Nepal Politics 
Why 2023 was a bad year for Nepali media, with attacks, arrests & layoffs

SHAYEREE GHOSH/An Awaaz South Asia Special | 15/01/2024

Courtesy: The Kathmandu Post

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Nepal's media has been facing an onslaught of harassment, threats, attacks and arrests despite its apparent vibrancy, with the year 2023 racking up 58 incidents of press violations, according to the Federation of Nepal Journalists (FNJ). Threats and attacks on senior journalists like Rajendra Adhikari, Lankraj Dhamala and Bal Bahadur Thapa, amongst others have exposed the relentless challenges faced by journalists. 

Professional insecurity took centerstage in 2023. The non-implementation of the Working Journalists Act 2006 led to forceful layoffs without the mandated pay and benefits. The FNJ recorded 11 incidents, but resolving them faced limitations, with stakeholders blaming insufficient government intervention and media owners exploiting the absence of clear legal policies.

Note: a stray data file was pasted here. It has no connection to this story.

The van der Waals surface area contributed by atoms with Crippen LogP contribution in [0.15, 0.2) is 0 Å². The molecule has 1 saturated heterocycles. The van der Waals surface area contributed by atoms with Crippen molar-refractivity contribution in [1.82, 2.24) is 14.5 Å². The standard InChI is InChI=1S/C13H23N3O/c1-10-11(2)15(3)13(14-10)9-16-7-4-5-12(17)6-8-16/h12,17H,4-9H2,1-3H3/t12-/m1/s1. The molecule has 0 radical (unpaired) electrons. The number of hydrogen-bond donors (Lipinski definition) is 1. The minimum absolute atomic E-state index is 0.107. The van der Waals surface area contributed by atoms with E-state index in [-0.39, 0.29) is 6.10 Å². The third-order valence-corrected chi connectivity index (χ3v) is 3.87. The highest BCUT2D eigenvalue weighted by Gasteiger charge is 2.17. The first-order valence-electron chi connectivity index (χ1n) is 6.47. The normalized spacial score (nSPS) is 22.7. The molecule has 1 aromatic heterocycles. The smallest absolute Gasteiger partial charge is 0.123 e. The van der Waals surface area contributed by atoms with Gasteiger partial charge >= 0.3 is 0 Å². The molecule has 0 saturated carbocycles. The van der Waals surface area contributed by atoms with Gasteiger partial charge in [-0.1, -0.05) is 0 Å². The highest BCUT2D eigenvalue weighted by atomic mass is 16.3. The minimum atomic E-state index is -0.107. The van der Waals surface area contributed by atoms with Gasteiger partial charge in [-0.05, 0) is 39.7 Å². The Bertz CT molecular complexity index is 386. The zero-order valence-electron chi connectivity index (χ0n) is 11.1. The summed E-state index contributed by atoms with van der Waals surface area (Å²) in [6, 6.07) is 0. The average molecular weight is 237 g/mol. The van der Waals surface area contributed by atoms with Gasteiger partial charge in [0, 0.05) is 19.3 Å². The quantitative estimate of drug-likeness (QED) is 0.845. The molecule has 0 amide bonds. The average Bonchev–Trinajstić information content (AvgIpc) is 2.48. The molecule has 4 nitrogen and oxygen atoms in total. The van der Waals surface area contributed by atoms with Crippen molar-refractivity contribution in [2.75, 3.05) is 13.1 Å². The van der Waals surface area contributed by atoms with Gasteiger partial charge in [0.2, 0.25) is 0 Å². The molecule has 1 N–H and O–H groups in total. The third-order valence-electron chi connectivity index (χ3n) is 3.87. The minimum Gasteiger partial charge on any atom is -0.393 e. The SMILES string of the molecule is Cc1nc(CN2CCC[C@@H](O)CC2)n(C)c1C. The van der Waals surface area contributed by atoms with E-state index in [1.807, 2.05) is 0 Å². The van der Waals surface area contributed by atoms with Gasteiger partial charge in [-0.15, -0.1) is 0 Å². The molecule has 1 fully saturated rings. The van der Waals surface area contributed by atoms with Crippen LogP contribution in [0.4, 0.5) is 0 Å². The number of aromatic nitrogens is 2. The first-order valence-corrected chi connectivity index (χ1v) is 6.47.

Despite a seemingly vibrant media landscape, quantitative growth raised concerns about ethical conduct and financial sustainability. Constitutional guarantees of press freedom clashed with laws like the National Penal (Code) Act 2017 and Electronic Transaction Act (ETA) 2008. The government's ban on TikTok and Social Media Directives-2023 further raised concerns about citizens' freedom of expression. The Press Council Nepal (PCN), instead of being an independent body, also became yet another tool of the government and was critical in stifling opposing voices and views.

Nepal's media exhibits growth and constitutional support for press freedom, positioning itself as a leading country in South Asia, however repeated incidents against press freedom create a media echo chamber. This calls for legal reforms, including an urgent need for legislative changes, ensuring independence of media regulatory bodies, and addressing professional insecurities in journalism.

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